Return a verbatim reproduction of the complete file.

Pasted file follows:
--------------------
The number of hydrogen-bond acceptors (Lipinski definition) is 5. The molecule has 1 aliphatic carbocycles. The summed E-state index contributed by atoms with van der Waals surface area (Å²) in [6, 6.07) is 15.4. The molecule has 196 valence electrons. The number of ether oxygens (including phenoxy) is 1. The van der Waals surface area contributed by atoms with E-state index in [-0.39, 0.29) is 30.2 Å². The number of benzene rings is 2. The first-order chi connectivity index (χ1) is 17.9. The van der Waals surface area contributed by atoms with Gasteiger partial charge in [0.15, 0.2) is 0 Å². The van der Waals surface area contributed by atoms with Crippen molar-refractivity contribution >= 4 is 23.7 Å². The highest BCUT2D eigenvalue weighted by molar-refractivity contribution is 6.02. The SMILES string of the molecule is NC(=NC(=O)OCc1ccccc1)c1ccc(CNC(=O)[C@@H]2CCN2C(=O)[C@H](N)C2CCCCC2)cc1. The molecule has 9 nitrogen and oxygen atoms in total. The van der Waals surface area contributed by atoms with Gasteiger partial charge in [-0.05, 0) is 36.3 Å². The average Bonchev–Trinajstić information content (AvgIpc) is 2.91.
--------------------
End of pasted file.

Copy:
The number of hydrogen-bond acceptors (Lipinski definition) is 5. The molecule has 1 aliphatic carbocycles. The summed E-state index contributed by atoms with van der Waals surface area (Å²) in [6, 6.07) is 15.4. The molecule has 196 valence electrons. The number of ether oxygens (including phenoxy) is 1. The van der Waals surface area contributed by atoms with E-state index in [-0.39, 0.29) is 30.2 Å². The number of benzene rings is 2. The first-order chi connectivity index (χ1) is 17.9. The van der Waals surface area contributed by atoms with Gasteiger partial charge in [0.15, 0.2) is 0 Å². The van der Waals surface area contributed by atoms with Crippen molar-refractivity contribution >= 4 is 23.7 Å². The highest BCUT2D eigenvalue weighted by molar-refractivity contribution is 6.02. The SMILES string of the molecule is NC(=NC(=O)OCc1ccccc1)c1ccc(CNC(=O)[C@@H]2CCN2C(=O)[C@H](N)C2CCCCC2)cc1. The molecule has 9 nitrogen and oxygen atoms in total. The van der Waals surface area contributed by atoms with Gasteiger partial charge in [-0.05, 0) is 36.3 Å². The average Bonchev–Trinajstić information content (AvgIpc) is 2.91.